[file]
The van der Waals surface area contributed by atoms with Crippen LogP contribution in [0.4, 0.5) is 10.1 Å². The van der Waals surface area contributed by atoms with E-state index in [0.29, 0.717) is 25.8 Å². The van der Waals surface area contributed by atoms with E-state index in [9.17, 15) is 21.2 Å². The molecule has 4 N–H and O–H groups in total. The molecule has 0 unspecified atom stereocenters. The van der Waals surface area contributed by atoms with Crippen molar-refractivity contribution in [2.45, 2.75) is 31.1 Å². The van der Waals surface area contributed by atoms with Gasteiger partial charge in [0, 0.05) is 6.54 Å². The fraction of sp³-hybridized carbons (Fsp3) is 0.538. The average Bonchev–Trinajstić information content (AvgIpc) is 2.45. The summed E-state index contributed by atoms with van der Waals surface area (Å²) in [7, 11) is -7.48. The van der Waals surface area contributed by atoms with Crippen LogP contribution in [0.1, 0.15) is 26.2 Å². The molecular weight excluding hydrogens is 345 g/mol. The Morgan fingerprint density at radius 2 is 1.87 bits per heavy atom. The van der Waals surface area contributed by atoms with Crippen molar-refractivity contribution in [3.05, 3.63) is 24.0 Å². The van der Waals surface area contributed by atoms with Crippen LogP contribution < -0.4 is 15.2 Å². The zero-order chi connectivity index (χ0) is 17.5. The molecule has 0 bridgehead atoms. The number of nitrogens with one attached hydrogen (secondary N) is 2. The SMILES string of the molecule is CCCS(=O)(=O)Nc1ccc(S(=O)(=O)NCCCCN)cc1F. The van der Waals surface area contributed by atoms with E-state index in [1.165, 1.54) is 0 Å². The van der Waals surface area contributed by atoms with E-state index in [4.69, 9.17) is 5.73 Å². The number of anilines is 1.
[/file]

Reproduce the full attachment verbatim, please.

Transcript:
The van der Waals surface area contributed by atoms with Crippen LogP contribution in [0.4, 0.5) is 10.1 Å². The van der Waals surface area contributed by atoms with E-state index in [0.29, 0.717) is 25.8 Å². The van der Waals surface area contributed by atoms with E-state index in [9.17, 15) is 21.2 Å². The molecule has 4 N–H and O–H groups in total. The molecule has 0 unspecified atom stereocenters. The van der Waals surface area contributed by atoms with Crippen molar-refractivity contribution in [2.45, 2.75) is 31.1 Å². The van der Waals surface area contributed by atoms with Gasteiger partial charge in [0, 0.05) is 6.54 Å². The fraction of sp³-hybridized carbons (Fsp3) is 0.538. The average Bonchev–Trinajstić information content (AvgIpc) is 2.45. The summed E-state index contributed by atoms with van der Waals surface area (Å²) in [7, 11) is -7.48. The van der Waals surface area contributed by atoms with Crippen LogP contribution in [0.1, 0.15) is 26.2 Å². The molecular weight excluding hydrogens is 345 g/mol. The Morgan fingerprint density at radius 2 is 1.87 bits per heavy atom. The van der Waals surface area contributed by atoms with Crippen molar-refractivity contribution in [3.05, 3.63) is 24.0 Å². The van der Waals surface area contributed by atoms with Crippen LogP contribution < -0.4 is 15.2 Å². The zero-order chi connectivity index (χ0) is 17.5. The molecule has 0 bridgehead atoms. The number of nitrogens with one attached hydrogen (secondary N) is 2. The SMILES string of the molecule is CCCS(=O)(=O)Nc1ccc(S(=O)(=O)NCCCCN)cc1F. The van der Waals surface area contributed by atoms with E-state index in [1.165, 1.54) is 0 Å². The van der Waals surface area contributed by atoms with E-state index in [4.69, 9.17) is 5.73 Å². The number of anilines is 1.